Medical Marijuana Advocate Benton Mackenzie Dies
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Benton Mackenzie lost his battle against angiosarcoma cancer Monday, and reportedly passed in his home, surrounded by family.
Mackenzie was the symbol of medical cannabis patient rights in Iowa following an unsettling drug bust. In May of 2013, Benton, his wife Loretta and their son Cody were all convicted for cultivating and manufacturing cannabis out of their home.
Benton had already been diagnosed with cancer at the time, and was a registered medical marijuana patient in Oregon. He was using the plants to make a concentrated oil that has been known to relieve and even reverse symptoms of some cancers for patients. He reported that it was significantly reducing his tumors, and was the only one of his treatment options that really helped him. It takes several plants to make the oil using this particular method, but law enforcement assumed the 71 plants would be used for distribution.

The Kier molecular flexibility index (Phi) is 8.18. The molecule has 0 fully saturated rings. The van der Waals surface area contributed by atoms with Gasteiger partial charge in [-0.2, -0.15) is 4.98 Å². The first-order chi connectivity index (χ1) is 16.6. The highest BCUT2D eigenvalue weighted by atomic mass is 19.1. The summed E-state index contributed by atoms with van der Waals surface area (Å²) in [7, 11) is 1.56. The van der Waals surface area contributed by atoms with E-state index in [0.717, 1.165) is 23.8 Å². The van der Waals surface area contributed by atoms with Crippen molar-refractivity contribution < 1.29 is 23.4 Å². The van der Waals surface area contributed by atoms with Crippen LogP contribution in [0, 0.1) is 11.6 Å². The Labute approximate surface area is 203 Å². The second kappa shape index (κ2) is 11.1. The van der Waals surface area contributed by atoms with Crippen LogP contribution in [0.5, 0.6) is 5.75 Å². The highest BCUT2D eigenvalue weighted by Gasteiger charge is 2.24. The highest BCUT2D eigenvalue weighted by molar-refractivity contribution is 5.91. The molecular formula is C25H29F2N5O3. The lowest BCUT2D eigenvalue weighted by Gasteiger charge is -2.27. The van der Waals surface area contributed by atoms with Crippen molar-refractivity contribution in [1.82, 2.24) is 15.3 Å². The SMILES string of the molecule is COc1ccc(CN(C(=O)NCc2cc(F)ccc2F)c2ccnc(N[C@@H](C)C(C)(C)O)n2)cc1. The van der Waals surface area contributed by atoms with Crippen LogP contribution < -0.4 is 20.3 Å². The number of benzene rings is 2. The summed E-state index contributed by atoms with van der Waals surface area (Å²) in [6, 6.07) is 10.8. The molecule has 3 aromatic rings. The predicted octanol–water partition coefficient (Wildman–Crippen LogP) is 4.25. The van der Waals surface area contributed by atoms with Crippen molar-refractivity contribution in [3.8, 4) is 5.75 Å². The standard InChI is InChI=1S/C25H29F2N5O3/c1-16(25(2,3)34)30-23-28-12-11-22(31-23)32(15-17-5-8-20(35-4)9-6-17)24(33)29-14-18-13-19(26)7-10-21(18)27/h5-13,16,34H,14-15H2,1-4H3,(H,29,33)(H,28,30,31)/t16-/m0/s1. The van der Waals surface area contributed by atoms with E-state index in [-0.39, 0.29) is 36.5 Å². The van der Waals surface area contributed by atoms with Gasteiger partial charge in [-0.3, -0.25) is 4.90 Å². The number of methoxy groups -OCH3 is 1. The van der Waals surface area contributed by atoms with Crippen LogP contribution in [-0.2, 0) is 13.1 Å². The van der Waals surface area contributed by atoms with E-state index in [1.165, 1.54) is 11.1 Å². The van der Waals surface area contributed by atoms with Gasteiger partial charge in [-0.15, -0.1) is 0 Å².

The Mackenzie trial made national news because he was not permitted to tell the jury that he had cancer, nor that the plants were to be used to make oil to treat the large, painful growths on his body. Benton and Loretta were given leniency and sentenced to three years probation. As a result of all the legal trouble, Mackenzie was not able to get back to Oregon for treatment until September of 2014. That was the last time he was well enough and able to travel to Oregon for treatment.
Mackenzie’s advocacy for medical marijuana patient rights in Iowa influenced the state to approve an unworkable cannabidiol (CBD) oil law that is now being scrutinized because it has yet to help a single patient gain access to medicine. Perhaps the state will be more open to allowing whole plant medical marijuana therapy options in the near future.
photo credit: qctimes
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